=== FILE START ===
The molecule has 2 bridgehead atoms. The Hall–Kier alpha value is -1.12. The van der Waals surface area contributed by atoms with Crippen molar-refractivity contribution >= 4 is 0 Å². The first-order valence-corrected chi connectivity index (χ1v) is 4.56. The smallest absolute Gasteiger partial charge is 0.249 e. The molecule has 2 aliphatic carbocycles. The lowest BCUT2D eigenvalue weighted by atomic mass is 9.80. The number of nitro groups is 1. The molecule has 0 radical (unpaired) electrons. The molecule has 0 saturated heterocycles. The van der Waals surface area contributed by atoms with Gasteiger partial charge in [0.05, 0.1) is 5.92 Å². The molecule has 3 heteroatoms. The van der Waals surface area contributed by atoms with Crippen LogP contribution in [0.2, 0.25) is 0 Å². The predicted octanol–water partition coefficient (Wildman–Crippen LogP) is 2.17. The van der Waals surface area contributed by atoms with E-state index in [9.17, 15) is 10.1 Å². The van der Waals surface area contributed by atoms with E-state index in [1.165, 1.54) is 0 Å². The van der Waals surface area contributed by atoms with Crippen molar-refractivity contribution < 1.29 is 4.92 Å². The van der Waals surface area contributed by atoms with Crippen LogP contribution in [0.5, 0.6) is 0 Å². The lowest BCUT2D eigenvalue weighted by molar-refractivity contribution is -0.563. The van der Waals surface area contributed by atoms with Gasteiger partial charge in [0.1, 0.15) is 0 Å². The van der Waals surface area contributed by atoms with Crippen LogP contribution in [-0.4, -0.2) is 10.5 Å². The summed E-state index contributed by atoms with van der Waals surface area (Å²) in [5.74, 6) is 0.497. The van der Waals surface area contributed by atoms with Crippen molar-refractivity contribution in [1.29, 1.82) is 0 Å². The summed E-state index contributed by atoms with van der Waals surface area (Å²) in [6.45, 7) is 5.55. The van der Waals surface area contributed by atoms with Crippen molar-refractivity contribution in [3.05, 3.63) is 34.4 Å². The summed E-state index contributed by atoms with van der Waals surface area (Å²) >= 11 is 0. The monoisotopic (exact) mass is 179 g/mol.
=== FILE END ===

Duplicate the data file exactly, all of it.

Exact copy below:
The molecule has 2 bridgehead atoms. The Hall–Kier alpha value is -1.12. The van der Waals surface area contributed by atoms with Crippen molar-refractivity contribution >= 4 is 0 Å². The first-order valence-corrected chi connectivity index (χ1v) is 4.56. The smallest absolute Gasteiger partial charge is 0.249 e. The molecule has 2 aliphatic carbocycles. The lowest BCUT2D eigenvalue weighted by atomic mass is 9.80. The number of nitro groups is 1. The molecule has 0 radical (unpaired) electrons. The molecule has 0 saturated heterocycles. The van der Waals surface area contributed by atoms with Gasteiger partial charge in [0.05, 0.1) is 5.92 Å². The molecule has 3 heteroatoms. The van der Waals surface area contributed by atoms with Crippen LogP contribution in [0.2, 0.25) is 0 Å². The predicted octanol–water partition coefficient (Wildman–Crippen LogP) is 2.17. The van der Waals surface area contributed by atoms with E-state index in [9.17, 15) is 10.1 Å². The van der Waals surface area contributed by atoms with E-state index in [1.165, 1.54) is 0 Å². The van der Waals surface area contributed by atoms with Crippen molar-refractivity contribution < 1.29 is 4.92 Å². The van der Waals surface area contributed by atoms with Crippen LogP contribution in [0.5, 0.6) is 0 Å². The lowest BCUT2D eigenvalue weighted by molar-refractivity contribution is -0.563. The van der Waals surface area contributed by atoms with Gasteiger partial charge in [0.1, 0.15) is 0 Å². The van der Waals surface area contributed by atoms with Crippen LogP contribution in [-0.4, -0.2) is 10.5 Å². The summed E-state index contributed by atoms with van der Waals surface area (Å²) in [5.74, 6) is 0.497. The van der Waals surface area contributed by atoms with Crippen molar-refractivity contribution in [1.29, 1.82) is 0 Å². The summed E-state index contributed by atoms with van der Waals surface area (Å²) in [6.45, 7) is 5.55. The van der Waals surface area contributed by atoms with Crippen molar-refractivity contribution in [3.05, 3.63) is 34.4 Å². The summed E-state index contributed by atoms with van der Waals surface area (Å²) >= 11 is 0. The monoisotopic (exact) mass is 179 g/mol.